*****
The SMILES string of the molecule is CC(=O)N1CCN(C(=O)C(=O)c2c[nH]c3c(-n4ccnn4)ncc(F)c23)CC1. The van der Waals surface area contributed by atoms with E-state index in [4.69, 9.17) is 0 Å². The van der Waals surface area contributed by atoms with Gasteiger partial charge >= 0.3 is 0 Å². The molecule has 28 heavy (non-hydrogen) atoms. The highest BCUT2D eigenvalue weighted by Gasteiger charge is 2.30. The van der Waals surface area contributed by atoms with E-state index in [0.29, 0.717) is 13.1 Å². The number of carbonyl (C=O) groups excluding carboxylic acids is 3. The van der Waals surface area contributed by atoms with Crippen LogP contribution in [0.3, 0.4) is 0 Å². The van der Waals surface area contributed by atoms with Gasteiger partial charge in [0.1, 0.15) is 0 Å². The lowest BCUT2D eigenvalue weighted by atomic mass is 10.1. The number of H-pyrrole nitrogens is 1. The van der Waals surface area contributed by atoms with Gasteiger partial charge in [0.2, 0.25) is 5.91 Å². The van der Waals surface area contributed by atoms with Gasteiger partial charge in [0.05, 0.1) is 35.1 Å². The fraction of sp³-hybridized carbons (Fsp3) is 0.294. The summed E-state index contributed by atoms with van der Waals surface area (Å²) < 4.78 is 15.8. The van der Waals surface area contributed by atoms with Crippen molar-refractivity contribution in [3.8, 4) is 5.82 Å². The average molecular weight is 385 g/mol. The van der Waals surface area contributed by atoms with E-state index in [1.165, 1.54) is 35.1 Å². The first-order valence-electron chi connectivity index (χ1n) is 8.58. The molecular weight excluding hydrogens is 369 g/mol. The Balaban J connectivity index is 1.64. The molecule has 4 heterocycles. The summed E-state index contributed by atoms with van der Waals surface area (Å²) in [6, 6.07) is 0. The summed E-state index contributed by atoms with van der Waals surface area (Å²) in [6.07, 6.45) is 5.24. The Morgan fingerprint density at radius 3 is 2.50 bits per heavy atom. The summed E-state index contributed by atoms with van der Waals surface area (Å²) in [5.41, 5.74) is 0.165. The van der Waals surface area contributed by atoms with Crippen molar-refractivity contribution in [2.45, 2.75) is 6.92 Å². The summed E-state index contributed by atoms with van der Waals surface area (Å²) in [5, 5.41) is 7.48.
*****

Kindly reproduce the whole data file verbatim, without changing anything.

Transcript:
The SMILES string of the molecule is CC(=O)N1CCN(C(=O)C(=O)c2c[nH]c3c(-n4ccnn4)ncc(F)c23)CC1. The van der Waals surface area contributed by atoms with E-state index in [4.69, 9.17) is 0 Å². The van der Waals surface area contributed by atoms with Gasteiger partial charge >= 0.3 is 0 Å². The molecule has 28 heavy (non-hydrogen) atoms. The highest BCUT2D eigenvalue weighted by Gasteiger charge is 2.30. The van der Waals surface area contributed by atoms with E-state index in [0.29, 0.717) is 13.1 Å². The number of carbonyl (C=O) groups excluding carboxylic acids is 3. The van der Waals surface area contributed by atoms with Crippen LogP contribution in [0.3, 0.4) is 0 Å². The van der Waals surface area contributed by atoms with Gasteiger partial charge in [0.1, 0.15) is 0 Å². The lowest BCUT2D eigenvalue weighted by atomic mass is 10.1. The number of H-pyrrole nitrogens is 1. The van der Waals surface area contributed by atoms with Gasteiger partial charge in [0.2, 0.25) is 5.91 Å². The van der Waals surface area contributed by atoms with Gasteiger partial charge in [0.05, 0.1) is 35.1 Å². The fraction of sp³-hybridized carbons (Fsp3) is 0.294. The summed E-state index contributed by atoms with van der Waals surface area (Å²) < 4.78 is 15.8. The van der Waals surface area contributed by atoms with Crippen molar-refractivity contribution in [3.8, 4) is 5.82 Å². The average molecular weight is 385 g/mol. The van der Waals surface area contributed by atoms with E-state index in [1.165, 1.54) is 35.1 Å². The first-order valence-electron chi connectivity index (χ1n) is 8.58. The molecular weight excluding hydrogens is 369 g/mol. The Balaban J connectivity index is 1.64. The molecule has 4 heterocycles. The summed E-state index contributed by atoms with van der Waals surface area (Å²) in [6, 6.07) is 0. The summed E-state index contributed by atoms with van der Waals surface area (Å²) in [6.07, 6.45) is 5.24. The Morgan fingerprint density at radius 3 is 2.50 bits per heavy atom. The summed E-state index contributed by atoms with van der Waals surface area (Å²) in [5.41, 5.74) is 0.165. The van der Waals surface area contributed by atoms with Crippen molar-refractivity contribution in [2.45, 2.75) is 6.92 Å². The summed E-state index contributed by atoms with van der Waals surface area (Å²) in [5, 5.41) is 7.48.